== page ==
Militants who espouse political correctness and healthy lifestyle and green energy, and who repudiate obesity and pollution and global warming, also repudiate junk food (aka fast food). They know and advocate the wholesome alternative: fresh food and a balanced diet and good cuisine (aka slow food). But the same militants are perfectly satisfied with the cultural pollution that is junk music (aka rock music) and are mostly ignorant of the wholesome alternative, which they dismiss contemptuously as "longhair classical." It surprises and saddens me that the militants -- and indeed the general public -- do not recognize the obvious parallel between these two scourges. Junk music is toxic in much the same way that junk food is toxic.

Both have spread like the plague. Burger King operates over 12000 branches worldwide; Macdonald's has over 31000; Subway has over 34000. In Manhattan there are, on the average, four Macdonald's restaurants per square mile. One third of the children in the USA aged 4-19 eat fast food daily.
     Most of the world's junk music is produced and sold by four giant international cartels: Universal Music Group, Sony Music Entertainment,,Warner Music Group, and Electric and Musical Industries (EMI). Each controls hundreds of record labels. The music is broadcast non-stop on hundreds of radio statons and TV channels (in the USA alone there are 22 such TV channels)..

Mass-produced products on such a scale must be standardized and conveniently packaged. The food served in a fast-food outlet is similar to the convenience foods sold in stores. It is processed food in single-portion throwaway packaging. The menu is standard: fries with everything, and heavily sugared drinks. Everything is prepared in central factories, and shipped to the outlets ready to be cooked and served. The pressure the cartels exert on their agricultural suppliers causes a loss of biodiversity. For example, the massive demand for standard potatoes for French fries has caused the loss of local potato varieties.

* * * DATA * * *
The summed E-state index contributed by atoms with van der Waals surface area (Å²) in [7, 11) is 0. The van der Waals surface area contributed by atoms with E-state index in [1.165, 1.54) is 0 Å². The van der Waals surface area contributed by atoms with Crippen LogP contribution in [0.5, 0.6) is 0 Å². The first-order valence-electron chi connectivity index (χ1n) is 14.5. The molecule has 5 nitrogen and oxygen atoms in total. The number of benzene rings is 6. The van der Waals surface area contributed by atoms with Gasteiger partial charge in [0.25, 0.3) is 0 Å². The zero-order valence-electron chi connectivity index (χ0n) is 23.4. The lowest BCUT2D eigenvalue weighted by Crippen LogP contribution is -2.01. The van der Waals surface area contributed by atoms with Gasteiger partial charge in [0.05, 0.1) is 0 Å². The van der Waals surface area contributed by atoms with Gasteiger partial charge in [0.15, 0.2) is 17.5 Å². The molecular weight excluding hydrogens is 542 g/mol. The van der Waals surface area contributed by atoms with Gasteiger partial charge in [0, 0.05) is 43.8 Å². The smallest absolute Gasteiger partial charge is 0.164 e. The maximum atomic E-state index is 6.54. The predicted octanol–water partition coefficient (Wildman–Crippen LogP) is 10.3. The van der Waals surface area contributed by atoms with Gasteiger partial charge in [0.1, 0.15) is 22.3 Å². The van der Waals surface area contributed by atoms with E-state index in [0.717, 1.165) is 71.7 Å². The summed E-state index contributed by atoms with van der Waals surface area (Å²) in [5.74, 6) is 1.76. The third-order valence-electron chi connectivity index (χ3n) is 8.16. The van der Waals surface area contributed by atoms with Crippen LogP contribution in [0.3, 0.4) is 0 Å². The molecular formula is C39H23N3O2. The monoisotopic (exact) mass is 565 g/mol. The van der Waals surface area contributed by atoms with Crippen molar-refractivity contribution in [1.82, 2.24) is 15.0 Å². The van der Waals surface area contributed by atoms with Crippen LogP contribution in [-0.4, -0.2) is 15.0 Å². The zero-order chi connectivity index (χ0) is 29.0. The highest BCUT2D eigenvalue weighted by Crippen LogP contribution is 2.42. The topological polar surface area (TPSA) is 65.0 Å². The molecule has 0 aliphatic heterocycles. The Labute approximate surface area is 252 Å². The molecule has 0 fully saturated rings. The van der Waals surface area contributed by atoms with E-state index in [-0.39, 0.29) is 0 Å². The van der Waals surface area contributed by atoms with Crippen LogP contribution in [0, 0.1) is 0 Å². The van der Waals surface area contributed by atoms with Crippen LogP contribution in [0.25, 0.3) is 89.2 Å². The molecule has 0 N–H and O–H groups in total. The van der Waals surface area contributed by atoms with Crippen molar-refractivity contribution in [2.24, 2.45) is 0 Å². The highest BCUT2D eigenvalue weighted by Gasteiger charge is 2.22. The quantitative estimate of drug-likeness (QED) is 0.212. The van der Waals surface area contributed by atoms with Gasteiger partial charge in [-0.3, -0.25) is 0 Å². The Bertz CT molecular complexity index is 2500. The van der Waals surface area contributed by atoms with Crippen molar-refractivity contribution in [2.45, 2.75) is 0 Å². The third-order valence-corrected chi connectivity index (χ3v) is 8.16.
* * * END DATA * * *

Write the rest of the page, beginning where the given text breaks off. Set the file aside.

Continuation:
Rock music is processed sound served in the standard three-minute format of a CD track or a video. Almost everything is in the simplest verse-chorus form, in a primordial 4/4 meter with an endless relentless beat. The omnipresent components of the ensemble are the twanging electric guitar, the banging jangling set of drums, and the vocalist with a microphone jammed into his or her face. The role each of them plays is fixed. The merchandise is universally available on radio and TV, on disks, or through unlimited downloads, legal or illegal. On the contrary, it is difficult to escape its vexatious ubiquity.

The employees in the fast-food industry are cogs in the machine. They labor in production-line packing plants and kitchens where automatic machinery ensures the standardization of every detail. Those in the meat-packing plants are mostly illegal immigrants; those in the restaurants are mostly underage. All are underpaid, with no benefits, expected to perform with mindless regularity. (Jay Leno said that, when he requested an order of French fries, the clerk automatically asked: "Would you like fries with that?")
     The performers of rock music are cogs in the machine, expected to produce the standard performance. Most of the guitarists seem to have no conception of what can be done with a stringed instrument. (Cliff Richard admitted that, at the time of his first huge success, he knew only 3 chords on the guitar.) They simply flick a hand back and forth across the strings, in a motion similar to that of a dog scratching itself. Most of the vocalists seem to have no conception of voice production. Without their amplifiers and samplers, they would not be heard in the fifth row. They make up for their inability to sing by their conventional posturing, as though they were in the throes of an orgasm, or suffering the tortures of the damned, or both.